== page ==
HRW: Under Ranil Wickremesinghe, Sri Lanka is Going Fast – In Reverse

Administration Has Moved to Stifle Criticism with a Raft of New, Repressive Laws

by Meenakshi Ganguly, Human Rights Watch, February 14, 2024



President Ranil Wickremesinghe and former President Gotabaya Rajapaksa at the Navam Perahera festival in Colombo, Sri Lanka, on February 5, 2023. © 2023 Thilina Kaluthotage/NurPhoto via AP

Sri Lanka is still reeling from an economic crisis largely caused by misgovernance and lack of accountability. Public protests in 2022 forced the president and the prime minister, brothers Gotabaya and Mahinda Rajapaksa, to step down.

But instead of focusing on social justice and rights, the new government, led by President Ranil Wickremesinghe, is focused on suppressing dissent and limiting international attention on human rights.

Although it is the Rajapaksas that nominated – and are propping up – their successor, many foreign observers, including in India and the United States, had hoped that things would change.

Wickremesinghe, who had previously politically opposed the Rajapaksa-led party, was expected to reverse the authoritarian policies of the previous government, address entrenched corruption, stabilise the economy and even comply with international pledges to bring long-awaited justice for violations during the 1987-’89 insurgency in the south, and the 1983-2009 civil war in the north.

Instead, Wickremesinghe has moved forcefully to stifle criticism with a raft of new, repressive laws as the country prepares to hold a presidential election later this year. The Online Safety Act, adopted by parliament in January, creates vague and broad speech-related offenses punishable with lengthy prison terms.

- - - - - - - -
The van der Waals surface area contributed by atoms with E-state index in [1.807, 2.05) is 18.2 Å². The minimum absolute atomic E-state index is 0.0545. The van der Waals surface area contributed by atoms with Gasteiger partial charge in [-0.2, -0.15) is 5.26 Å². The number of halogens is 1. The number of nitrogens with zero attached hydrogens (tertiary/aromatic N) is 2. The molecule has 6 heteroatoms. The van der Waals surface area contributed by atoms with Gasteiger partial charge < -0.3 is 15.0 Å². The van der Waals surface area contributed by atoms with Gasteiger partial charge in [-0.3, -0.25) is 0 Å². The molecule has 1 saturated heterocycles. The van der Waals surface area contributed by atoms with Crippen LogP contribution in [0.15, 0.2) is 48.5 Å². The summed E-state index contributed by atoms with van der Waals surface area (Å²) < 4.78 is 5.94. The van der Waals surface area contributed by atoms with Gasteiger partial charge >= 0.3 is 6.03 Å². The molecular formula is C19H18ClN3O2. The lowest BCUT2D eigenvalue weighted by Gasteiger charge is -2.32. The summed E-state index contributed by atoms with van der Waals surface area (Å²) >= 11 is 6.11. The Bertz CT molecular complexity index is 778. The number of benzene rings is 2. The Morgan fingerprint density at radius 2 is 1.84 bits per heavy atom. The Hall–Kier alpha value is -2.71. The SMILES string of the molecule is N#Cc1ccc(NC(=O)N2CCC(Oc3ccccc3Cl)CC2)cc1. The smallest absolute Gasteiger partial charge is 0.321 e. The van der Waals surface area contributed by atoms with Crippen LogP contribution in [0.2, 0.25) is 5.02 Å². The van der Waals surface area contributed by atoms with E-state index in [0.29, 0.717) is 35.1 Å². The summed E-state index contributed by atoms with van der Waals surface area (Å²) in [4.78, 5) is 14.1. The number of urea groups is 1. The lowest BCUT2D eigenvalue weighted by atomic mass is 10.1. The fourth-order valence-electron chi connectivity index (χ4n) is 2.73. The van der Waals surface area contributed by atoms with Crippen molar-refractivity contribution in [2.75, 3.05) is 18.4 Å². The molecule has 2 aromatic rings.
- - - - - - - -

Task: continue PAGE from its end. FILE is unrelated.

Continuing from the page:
The Anti-Terrorism Bill currently before parliament contains draconian powers, while the government continues to use the notorious Prevention of Terrorism Act to violate fundamental due process rights. A draft law to regulate non-governmental organisations, circulated by the government in January, could make it impossible for civil society organizations to function freely.

Back in 2015, when Wickremasinghe was the prime minister, he backed a consensus resolution at the United Nations Human Rights Council, committing to 25 key undertakings across a range of human rights issues, mostly related to the 1983-2009 civil war.

That government also pledged to provide answers to families of the “disappeared”, and to provide reparations for victims of abuses.

But there was little progress, and his government lost the next elections. Soon after Gotabaya Rajapaksa became president in 2019, he withdrew from the resolution, appointing officials implicated in war crimes and serious rights abuses to politically powerful and senior official positions. Numerous mass graves, in most cases discovered accidentally, have not been properly examined to identify the victims or their killers.

The UN Human Rights Council in a 2021 resolution established the Sri Lanka Accountability Project to gather evidence of international crimes for use in future prosecutions. With the resolution due for renewal in September 2024, Wickremesinghe, this time, is hoping to persuade the council to end its scrutiny of Sri Lanka.